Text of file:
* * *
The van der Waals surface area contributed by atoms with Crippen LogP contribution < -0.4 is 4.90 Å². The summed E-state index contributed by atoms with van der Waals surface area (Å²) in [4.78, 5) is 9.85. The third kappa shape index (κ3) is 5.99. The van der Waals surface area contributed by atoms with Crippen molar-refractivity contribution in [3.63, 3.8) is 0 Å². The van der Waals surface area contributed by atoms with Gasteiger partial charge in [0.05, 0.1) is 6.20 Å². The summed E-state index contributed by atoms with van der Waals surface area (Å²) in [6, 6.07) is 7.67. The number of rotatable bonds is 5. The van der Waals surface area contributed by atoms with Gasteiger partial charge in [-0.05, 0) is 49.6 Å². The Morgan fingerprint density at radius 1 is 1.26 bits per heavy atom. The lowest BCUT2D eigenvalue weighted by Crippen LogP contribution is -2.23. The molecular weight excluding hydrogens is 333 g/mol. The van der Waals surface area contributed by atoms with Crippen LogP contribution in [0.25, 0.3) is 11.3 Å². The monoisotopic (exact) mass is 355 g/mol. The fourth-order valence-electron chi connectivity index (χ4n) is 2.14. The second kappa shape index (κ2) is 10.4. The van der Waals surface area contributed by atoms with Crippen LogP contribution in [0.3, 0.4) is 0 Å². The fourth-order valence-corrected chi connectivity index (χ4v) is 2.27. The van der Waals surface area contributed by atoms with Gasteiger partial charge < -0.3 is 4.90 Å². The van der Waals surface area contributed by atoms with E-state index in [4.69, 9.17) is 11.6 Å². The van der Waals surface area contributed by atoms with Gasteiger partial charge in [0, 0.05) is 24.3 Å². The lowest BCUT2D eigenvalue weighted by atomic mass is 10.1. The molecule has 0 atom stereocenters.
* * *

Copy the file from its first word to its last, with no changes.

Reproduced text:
The van der Waals surface area contributed by atoms with Crippen LogP contribution < -0.4 is 4.90 Å². The summed E-state index contributed by atoms with van der Waals surface area (Å²) in [4.78, 5) is 9.85. The third kappa shape index (κ3) is 5.99. The van der Waals surface area contributed by atoms with Crippen molar-refractivity contribution in [3.63, 3.8) is 0 Å². The van der Waals surface area contributed by atoms with Gasteiger partial charge in [0.05, 0.1) is 6.20 Å². The summed E-state index contributed by atoms with van der Waals surface area (Å²) in [6, 6.07) is 7.67. The number of rotatable bonds is 5. The van der Waals surface area contributed by atoms with Gasteiger partial charge in [-0.05, 0) is 49.6 Å². The Morgan fingerprint density at radius 1 is 1.26 bits per heavy atom. The lowest BCUT2D eigenvalue weighted by Crippen LogP contribution is -2.23. The molecular weight excluding hydrogens is 333 g/mol. The van der Waals surface area contributed by atoms with Crippen LogP contribution in [0.25, 0.3) is 11.3 Å². The monoisotopic (exact) mass is 355 g/mol. The fourth-order valence-electron chi connectivity index (χ4n) is 2.14. The second kappa shape index (κ2) is 10.4. The van der Waals surface area contributed by atoms with Crippen LogP contribution in [0.3, 0.4) is 0 Å². The fourth-order valence-corrected chi connectivity index (χ4v) is 2.27. The van der Waals surface area contributed by atoms with Gasteiger partial charge < -0.3 is 4.90 Å². The van der Waals surface area contributed by atoms with E-state index in [4.69, 9.17) is 11.6 Å². The van der Waals surface area contributed by atoms with Gasteiger partial charge in [0, 0.05) is 24.3 Å². The lowest BCUT2D eigenvalue weighted by atomic mass is 10.1. The molecule has 0 atom stereocenters.